The 2nd Battalion airlifted into LZ ANN at 0900 on 21 February and began movement to the east. To the south, the 2-18 paralleled Hathaway’s 2nd Rangers in AO COCKER, while the 1st Battalion, 18th Infantry, moved to and occupied blocking position STEEL at the Route 238 bridge across the Rach Suot River. All day, resistance was light and only three VC were killed as the two battalions swept to phase line GREYHOUND. The following day was similar to the first, except that the battalion found and destroyed a VC hospital complex. On 23 February, the battalion reached the Saigon River and was detailed by the 2nd Brigade to assist in the evacuation of tons of rice located in the sweeps during the two previous days. On 25 February, the battalion was airlifted back to Camp Bearcat. The MASTIFF operations of the 1st Battalion were not unlike that of the 2nd, but with more contact with enemy forces. About 0900 on 21 February, Lober’s Rangers, hit the ground in LZ HAL. These units secured HAL for the second lift, consisting of C Company. Just prior to the arrival of C Company, six 82-mm mortar rounds landed among the troops of A Company. No casualties were incurred, but it became evident to the Rangers that “Charlie” was indeed out there. Lober pushed his troops northeast into the jungle and within minutes B Company was engaged by sporadic fire. After killing one VC and wounding another (both of whom turned out to be female), the battalion pushed on to occupy a NDP for that night. During the afternoon and evening, the position was probed several times resulting in another dead VC.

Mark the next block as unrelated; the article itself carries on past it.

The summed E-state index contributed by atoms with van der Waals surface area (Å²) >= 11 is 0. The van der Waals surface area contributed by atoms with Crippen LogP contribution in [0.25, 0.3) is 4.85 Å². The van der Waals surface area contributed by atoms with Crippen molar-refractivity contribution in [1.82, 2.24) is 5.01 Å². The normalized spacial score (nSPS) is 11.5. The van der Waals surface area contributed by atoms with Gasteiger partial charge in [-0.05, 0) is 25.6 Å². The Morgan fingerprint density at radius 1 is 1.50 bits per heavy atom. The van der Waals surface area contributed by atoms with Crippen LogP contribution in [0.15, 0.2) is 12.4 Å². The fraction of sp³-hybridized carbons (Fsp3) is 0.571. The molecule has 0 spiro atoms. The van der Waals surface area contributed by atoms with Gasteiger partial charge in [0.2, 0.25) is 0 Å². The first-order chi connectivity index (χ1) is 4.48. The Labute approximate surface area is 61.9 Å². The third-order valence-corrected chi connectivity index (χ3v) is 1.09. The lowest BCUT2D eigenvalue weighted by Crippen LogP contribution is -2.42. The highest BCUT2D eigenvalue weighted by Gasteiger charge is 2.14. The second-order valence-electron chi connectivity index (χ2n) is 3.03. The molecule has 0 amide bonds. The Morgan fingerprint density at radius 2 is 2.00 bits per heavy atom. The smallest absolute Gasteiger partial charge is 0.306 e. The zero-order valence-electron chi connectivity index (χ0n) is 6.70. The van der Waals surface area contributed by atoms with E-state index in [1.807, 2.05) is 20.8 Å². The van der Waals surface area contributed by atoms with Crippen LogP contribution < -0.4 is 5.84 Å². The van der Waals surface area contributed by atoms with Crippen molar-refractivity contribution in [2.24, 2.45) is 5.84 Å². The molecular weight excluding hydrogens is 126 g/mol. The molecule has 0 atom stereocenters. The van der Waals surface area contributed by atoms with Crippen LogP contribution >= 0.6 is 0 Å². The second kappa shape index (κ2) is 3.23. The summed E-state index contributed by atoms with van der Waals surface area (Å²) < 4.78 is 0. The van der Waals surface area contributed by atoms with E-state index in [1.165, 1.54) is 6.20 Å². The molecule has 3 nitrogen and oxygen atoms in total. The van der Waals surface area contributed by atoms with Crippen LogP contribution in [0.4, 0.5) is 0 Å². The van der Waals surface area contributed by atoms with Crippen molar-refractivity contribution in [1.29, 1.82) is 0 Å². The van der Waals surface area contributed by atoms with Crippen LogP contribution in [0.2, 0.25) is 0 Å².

The following morning, 1-16 began its S&D sweep northeast. Moving through dense, tangled brush, the Rangers made slow progress against light resistance. Several rice and ammunition caches were discovered but only infrequent contacts were made with the shadowy foe. At 1340, VC soldiers command-detonated a claymore-style mine against C Company, killing four men and wounding four others. Two hours later, A Company discovered a regimental headquarters and mess hall, along with various supplies and equipment and 9,000 rounds of small arms ammunition. Company C later discovered extensive trench and tunnel systems and Company B discovered a battalion base camp nearby. As the Rangers pushed north, they contended with numerous boobytraps. In their efforts to get away, the VC had extensively boobytrapped facilities, supplies, and trails. The danger posed by these devices generally slowed operations, as men took time to defuse, disarm, or otherwise dispose of the hazards. The following day was spent uneventfully in a nearby blocking position as the 2nd Brigade’s 2-18 Infantry came up on the left in AO BULLDOG in an effort to drive the enemy into the Rangers’ guns. Unfortunately, the Vanguards had not been made aware of the plan so nothing was accomplished by the effort. On 24 February, Lober split up the battalion to begin the destruction of the facilities that had been discovered on the 21st. He sent A Company to demolish the regimental headquarters and B Company to raze the battalion base camp. As A Company approached its objective, it bumped into a dug-in VC force, estimated at twenty men. One platoon laid down a base of fire, while the rest maneuvered to flank the VC position. In the skirmish, The VC troops, well-camouflaged and hidden in the trees, killed two A Company troops and wounded three others. Discovering blood trails leading to the camp, the commander ordered his men forward. As they reached the camp, small arms fire erupted from an enemy force estimated at platoon strength. Instantly, A Company went into action but quickly lost three more men, one mortally wounded. In moments, the company assaulted through the compound and secured the area, but the VC had melted away. Though no bodies were located, based on blood trails and body parts, the commander estimated that the VC had lost eight KIA and eleven WIA. Over the next three days, 1-16 IN made no further contact was made with enemy troops, though it did make several additional discoveries of small arms ammunition and supply caches. On 27 February, the battalion was airlifted back to Lai Khe. Overall, MASTIFF was a reasonably successful operation. There had been hopes of cornering and destroying a VC regiment, but the results fell well short of that. The division accounted for only thirty VC KIA, but destroyed extensive enemy facilities and large amounts of supplies. The 1st Battalion alone accounted for a quarter of the enemy KIAs.